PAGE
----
All children and young people have a right to be safeguarded and their welfare promoted. In its broadest sense ‘safeguarding’ encompasses a wide spectrum of activity to enable every child to have the best outcomes (HM Government, 2018). It includes the prevention of impairment of children’s health and development, the maximization of children’s potential through stimulation, play and education, protection from disease via immunisation, prevention of harm from accidents, through to protection from abuse, neglect and exploitation. The terms ‘early help’, ‘safeguarding’, ‘vulnerable children’, ‘child(ren) in need’ and ‘child protection’ will be used throughout the chapter as these reflect terms used in current practice. Identification of child welfare needs, through services that are developed from sound public health principles, is of paramount importance for the wellbeing of all children in our society. Themes will be developed through the chapter to illustrate the public health basis of safeguarding work and its significance to health inequalities and childhood outcomes. These themes will be examined within the context of current policy developments and contemporary community public health practice.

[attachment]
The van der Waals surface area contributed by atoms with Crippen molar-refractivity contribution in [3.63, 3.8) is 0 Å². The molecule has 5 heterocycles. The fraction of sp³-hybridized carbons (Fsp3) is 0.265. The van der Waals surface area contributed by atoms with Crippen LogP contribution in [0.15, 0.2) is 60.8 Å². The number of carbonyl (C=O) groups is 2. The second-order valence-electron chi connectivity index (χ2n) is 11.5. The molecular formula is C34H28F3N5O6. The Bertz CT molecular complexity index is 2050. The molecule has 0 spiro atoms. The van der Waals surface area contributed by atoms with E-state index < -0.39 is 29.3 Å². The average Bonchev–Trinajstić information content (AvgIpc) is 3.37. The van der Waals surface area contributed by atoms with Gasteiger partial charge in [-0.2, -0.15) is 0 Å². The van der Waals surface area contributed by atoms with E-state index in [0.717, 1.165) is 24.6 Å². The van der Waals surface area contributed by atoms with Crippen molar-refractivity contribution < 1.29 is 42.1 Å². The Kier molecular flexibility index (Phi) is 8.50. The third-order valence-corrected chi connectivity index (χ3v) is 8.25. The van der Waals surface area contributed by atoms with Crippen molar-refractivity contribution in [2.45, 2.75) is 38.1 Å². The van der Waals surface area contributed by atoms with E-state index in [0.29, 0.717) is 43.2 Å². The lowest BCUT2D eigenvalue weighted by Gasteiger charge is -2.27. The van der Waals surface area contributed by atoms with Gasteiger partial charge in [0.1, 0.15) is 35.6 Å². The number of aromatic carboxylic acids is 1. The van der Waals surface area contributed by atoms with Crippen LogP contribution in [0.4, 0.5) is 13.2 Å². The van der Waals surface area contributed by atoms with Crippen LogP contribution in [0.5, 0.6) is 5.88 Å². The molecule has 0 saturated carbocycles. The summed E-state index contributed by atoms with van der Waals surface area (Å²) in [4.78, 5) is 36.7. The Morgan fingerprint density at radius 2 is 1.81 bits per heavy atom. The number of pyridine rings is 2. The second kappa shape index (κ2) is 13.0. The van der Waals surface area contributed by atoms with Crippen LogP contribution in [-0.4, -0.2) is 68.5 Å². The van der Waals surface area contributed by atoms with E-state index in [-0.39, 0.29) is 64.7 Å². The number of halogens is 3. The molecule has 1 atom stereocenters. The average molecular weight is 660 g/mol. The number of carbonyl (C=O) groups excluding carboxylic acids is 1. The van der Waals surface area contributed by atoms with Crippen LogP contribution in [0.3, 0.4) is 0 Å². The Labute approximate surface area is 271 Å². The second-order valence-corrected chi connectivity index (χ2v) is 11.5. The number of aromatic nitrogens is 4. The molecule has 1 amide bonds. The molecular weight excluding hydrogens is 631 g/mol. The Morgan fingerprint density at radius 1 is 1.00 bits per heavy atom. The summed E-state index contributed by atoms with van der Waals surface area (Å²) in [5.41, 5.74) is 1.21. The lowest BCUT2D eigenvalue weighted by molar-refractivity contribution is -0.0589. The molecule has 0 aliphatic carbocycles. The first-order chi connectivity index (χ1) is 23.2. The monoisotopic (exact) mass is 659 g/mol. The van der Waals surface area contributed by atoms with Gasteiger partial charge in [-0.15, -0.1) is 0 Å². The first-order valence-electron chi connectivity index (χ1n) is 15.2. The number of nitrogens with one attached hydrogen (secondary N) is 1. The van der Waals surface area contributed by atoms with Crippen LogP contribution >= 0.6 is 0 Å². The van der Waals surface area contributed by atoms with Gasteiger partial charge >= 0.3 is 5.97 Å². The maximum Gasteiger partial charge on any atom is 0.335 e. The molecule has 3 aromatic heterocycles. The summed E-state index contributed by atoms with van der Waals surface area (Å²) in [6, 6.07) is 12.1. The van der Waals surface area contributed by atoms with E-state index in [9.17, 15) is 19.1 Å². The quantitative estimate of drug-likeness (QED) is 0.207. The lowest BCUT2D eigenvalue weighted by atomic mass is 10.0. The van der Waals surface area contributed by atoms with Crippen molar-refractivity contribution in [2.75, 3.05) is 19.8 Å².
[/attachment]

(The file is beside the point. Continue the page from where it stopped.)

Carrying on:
Policy and the discourse pertaining to child welfare has altered dramatically over the last four decades. In the 1980’s and early 1990’s the concept of ‘protecting children’ came to the fore with much work centered around the child and family. There was a shift in emphasis to one of protection, from the narrower historical one traditionally associated with child abuse. “Child protection was not only concerned with protecting children from danger but also protecting the privacy of the family from unwarrantable state interventions” (Parton 2006 p 36) with an emphasis on state agencies increasingly working in partnership with parents and carers. Following publication of the Children Act (2004) the discourse shifted again, reflecting changes in law and policy to that of safeguarding and promoting children and young people’s welfare. The focus on safeguarding reflects a much broader focus and as well as protection, encompasses prevention and an emphasis on all children’s safety, not just those in need and suffering, or at risk of harm. In recent years there has been increasing interest in contextual safeguarding as an approach to understanding young people’s experiences of harm beyond their families (Firmin, 2017a; 2017b; HM Government, 2018).
Appleton, Jane V.Harrison JMumby-Croft K
Department of Sport, Health Sciences and Social WorkDepartment of Nursing
Year: Not yet published.
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